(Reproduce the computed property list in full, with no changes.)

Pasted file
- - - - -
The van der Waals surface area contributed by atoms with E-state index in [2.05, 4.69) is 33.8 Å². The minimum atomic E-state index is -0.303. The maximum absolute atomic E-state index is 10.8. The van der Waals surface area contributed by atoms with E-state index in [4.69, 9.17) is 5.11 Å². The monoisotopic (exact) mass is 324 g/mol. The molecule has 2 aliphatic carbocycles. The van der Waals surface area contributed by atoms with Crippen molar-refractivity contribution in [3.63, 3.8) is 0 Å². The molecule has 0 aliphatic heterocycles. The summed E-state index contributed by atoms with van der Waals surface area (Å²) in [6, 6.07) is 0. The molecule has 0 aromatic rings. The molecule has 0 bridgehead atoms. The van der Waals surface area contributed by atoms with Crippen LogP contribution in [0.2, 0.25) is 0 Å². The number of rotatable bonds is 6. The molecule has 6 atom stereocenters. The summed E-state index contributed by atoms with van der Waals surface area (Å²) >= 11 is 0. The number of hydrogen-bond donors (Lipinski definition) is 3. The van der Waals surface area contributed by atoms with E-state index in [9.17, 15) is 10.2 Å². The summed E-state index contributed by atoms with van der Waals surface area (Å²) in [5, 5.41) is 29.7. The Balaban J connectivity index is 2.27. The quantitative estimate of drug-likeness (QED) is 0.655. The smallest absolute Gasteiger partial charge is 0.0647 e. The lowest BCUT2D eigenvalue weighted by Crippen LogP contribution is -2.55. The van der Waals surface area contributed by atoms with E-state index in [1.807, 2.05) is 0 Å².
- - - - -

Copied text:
The van der Waals surface area contributed by atoms with E-state index in [2.05, 4.69) is 33.8 Å². The minimum atomic E-state index is -0.303. The maximum absolute atomic E-state index is 10.8. The van der Waals surface area contributed by atoms with E-state index in [4.69, 9.17) is 5.11 Å². The monoisotopic (exact) mass is 324 g/mol. The molecule has 2 aliphatic carbocycles. The van der Waals surface area contributed by atoms with Crippen molar-refractivity contribution in [3.63, 3.8) is 0 Å². The molecule has 0 aliphatic heterocycles. The summed E-state index contributed by atoms with van der Waals surface area (Å²) in [6, 6.07) is 0. The molecule has 0 aromatic rings. The molecule has 0 bridgehead atoms. The van der Waals surface area contributed by atoms with Crippen LogP contribution in [0.2, 0.25) is 0 Å². The number of rotatable bonds is 6. The molecule has 6 atom stereocenters. The summed E-state index contributed by atoms with van der Waals surface area (Å²) >= 11 is 0. The number of hydrogen-bond donors (Lipinski definition) is 3. The van der Waals surface area contributed by atoms with E-state index in [9.17, 15) is 10.2 Å². The summed E-state index contributed by atoms with van der Waals surface area (Å²) in [5, 5.41) is 29.7. The Balaban J connectivity index is 2.27. The quantitative estimate of drug-likeness (QED) is 0.655. The smallest absolute Gasteiger partial charge is 0.0647 e. The lowest BCUT2D eigenvalue weighted by Crippen LogP contribution is -2.55. The van der Waals surface area contributed by atoms with E-state index in [1.807, 2.05) is 0 Å².